It is believed that there are seven subspecies of marine iguanas, which vary in size and color from island to island. Generally, they have blackish skin, which enables them to blend in with the ubiquitous lava rock that rings much of the islands. During mating season, males turn red or reddish green. A spiny crest runs from their heads to the their tails, giving them a dragon-like appearance, especially when they “sneeze” excess salt into air.
It is estimated that the total population of marine iguanas is between 200,000 and 300,000, with concentrations of up to 4,500 individuals per square mile in some areas. While their numbers are healthy, the introduction of cats to the islands has had an impact on certain populations. El Niño events can also have a devastating impact on marine iguana populations. It is believed that 70% of some populations died off during the cataclysmic El Niño that occurred in 1982 and 1983. If young iguanas can survive the onslaught of avian predators, such as Galapagos hawks and herons, they may live to be 25 to 30 years old.
You are likely to see a lot of marine iguanas on your Galapagos trip, especially on Española, Fernandina, Genovesa, Isabela, San Cristóbal, Santa Cruz, Santa Fé, Santiago, Seymour, and South Plaza Islands.
There are three species of land iguana in the Galapagos Islands. Conolophus subcristatus is native to six islands, while Conolophus pallidus is found only on Santa Fe. Both are yellowish in color, though the Santa Fe iguanas are more whitish and often have dark brown patches. The third species, Conolophus marthae is a pinkish color (thus often referred to as the “pink” or “Rosado iguana”) and is found only on Wolf Volcano on Isabela Island.
It is estimated that between five thousand and ten thousand land iguanas live in the Galapagos today. Conolophus subcristatus once existed on most of the islands in the archipelago, but now is only found on Fernandina, Isabela, Santa Cruz, Seymour, and South Plaza. Human hunting, predation by dogs and competition with introduced animals such as goats and pigs, have caused its numbers to decline. In 1975, two populations on different islands (Cerro Cartago on Isabela and Conway Bay on Santa Cruz) were decimated in less than six months by feral dog packs. Captive breeding programs and elimination of feral dogs have helped restore their numbers.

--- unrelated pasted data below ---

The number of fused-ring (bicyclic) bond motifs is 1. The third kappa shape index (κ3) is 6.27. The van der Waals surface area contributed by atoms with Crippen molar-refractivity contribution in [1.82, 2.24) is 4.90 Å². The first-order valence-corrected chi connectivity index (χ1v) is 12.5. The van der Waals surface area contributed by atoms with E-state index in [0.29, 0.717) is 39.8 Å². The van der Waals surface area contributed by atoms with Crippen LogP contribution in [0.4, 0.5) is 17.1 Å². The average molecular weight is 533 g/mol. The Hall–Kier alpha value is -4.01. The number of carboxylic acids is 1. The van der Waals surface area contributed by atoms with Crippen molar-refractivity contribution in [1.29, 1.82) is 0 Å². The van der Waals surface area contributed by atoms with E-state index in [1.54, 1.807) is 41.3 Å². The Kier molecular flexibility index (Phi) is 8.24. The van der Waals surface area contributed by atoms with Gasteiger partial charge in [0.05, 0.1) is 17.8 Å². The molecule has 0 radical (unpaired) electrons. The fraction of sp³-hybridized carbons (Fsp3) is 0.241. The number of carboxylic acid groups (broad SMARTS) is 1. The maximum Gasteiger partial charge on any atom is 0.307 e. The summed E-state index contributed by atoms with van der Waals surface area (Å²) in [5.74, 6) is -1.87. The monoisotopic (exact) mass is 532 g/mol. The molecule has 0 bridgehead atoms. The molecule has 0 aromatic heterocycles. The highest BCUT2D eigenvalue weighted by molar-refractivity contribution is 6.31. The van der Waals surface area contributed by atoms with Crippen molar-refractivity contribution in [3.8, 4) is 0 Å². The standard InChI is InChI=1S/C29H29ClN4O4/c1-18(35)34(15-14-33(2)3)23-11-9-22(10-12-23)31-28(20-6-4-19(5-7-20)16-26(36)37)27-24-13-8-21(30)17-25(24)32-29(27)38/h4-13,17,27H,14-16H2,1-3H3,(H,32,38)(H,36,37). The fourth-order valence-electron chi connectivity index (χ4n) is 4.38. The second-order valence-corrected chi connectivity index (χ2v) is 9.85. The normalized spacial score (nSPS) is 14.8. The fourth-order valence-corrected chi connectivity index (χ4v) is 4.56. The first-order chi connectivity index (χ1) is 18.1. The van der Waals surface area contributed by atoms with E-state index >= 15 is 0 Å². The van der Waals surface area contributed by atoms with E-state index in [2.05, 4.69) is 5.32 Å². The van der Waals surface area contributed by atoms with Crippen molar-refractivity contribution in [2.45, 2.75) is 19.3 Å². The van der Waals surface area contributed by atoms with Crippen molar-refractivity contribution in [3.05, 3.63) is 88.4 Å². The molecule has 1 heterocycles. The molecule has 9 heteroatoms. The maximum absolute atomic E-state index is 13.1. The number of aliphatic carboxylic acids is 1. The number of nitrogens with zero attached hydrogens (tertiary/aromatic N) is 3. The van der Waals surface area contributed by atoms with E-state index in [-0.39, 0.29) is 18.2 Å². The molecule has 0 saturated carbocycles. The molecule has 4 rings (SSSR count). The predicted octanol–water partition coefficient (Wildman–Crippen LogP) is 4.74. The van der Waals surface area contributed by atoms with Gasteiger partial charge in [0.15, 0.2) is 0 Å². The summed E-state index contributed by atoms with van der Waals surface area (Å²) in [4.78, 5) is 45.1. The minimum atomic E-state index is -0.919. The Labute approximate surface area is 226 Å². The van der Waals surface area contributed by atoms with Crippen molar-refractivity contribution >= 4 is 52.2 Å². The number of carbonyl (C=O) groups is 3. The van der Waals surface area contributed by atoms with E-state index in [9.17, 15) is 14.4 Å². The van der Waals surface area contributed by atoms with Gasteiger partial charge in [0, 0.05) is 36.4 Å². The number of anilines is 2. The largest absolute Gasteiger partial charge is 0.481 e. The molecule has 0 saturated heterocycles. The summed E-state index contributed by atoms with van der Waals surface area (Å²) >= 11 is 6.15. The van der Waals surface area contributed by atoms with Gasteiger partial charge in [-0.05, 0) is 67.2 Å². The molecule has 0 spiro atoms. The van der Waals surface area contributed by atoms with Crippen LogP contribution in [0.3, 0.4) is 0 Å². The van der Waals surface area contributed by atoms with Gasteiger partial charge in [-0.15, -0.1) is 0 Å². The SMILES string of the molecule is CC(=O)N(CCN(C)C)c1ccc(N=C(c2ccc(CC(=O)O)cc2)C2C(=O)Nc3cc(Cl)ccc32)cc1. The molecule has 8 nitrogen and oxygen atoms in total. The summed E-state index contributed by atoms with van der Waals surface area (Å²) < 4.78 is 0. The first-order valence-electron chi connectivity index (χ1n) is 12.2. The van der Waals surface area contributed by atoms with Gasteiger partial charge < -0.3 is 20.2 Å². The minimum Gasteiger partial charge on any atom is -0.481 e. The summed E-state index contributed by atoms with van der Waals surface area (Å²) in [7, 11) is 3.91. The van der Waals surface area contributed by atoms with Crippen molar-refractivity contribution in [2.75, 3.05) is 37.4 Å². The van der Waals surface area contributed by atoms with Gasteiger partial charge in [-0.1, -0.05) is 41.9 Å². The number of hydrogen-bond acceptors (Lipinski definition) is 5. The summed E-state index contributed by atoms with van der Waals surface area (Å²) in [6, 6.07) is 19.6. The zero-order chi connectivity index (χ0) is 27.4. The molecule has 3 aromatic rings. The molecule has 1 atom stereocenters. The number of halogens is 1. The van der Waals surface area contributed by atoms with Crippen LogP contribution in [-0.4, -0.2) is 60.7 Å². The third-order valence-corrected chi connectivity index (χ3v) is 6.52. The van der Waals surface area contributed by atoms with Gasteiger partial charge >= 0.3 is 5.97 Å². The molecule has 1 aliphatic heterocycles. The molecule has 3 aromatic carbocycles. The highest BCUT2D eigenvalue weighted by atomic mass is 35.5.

Land iguanas can grow more than three feet long and weigh more than 30 pounds. They live in some of the drier parts of the islands and feed primarily on low-growing plants and shrubs, native fruits and cacti. Because there is little fresh water in these areas, land iguanas get all of their moisture from the food they eat during long dry periods. One of their favorite foods is the prickly pear cactus. Their leathery mouths enable them to eat the cactus pads whole, spines and all.
Land iguanas live in small colonies and dig shallow tunnels for shelter at night. They reach sexual maturity between six to ten years of age. They mate at the end of the year and lay eggs from January to March. Females lay between seven and twenty-three eggs and will defend the nests for three or four months until the eggs hatch.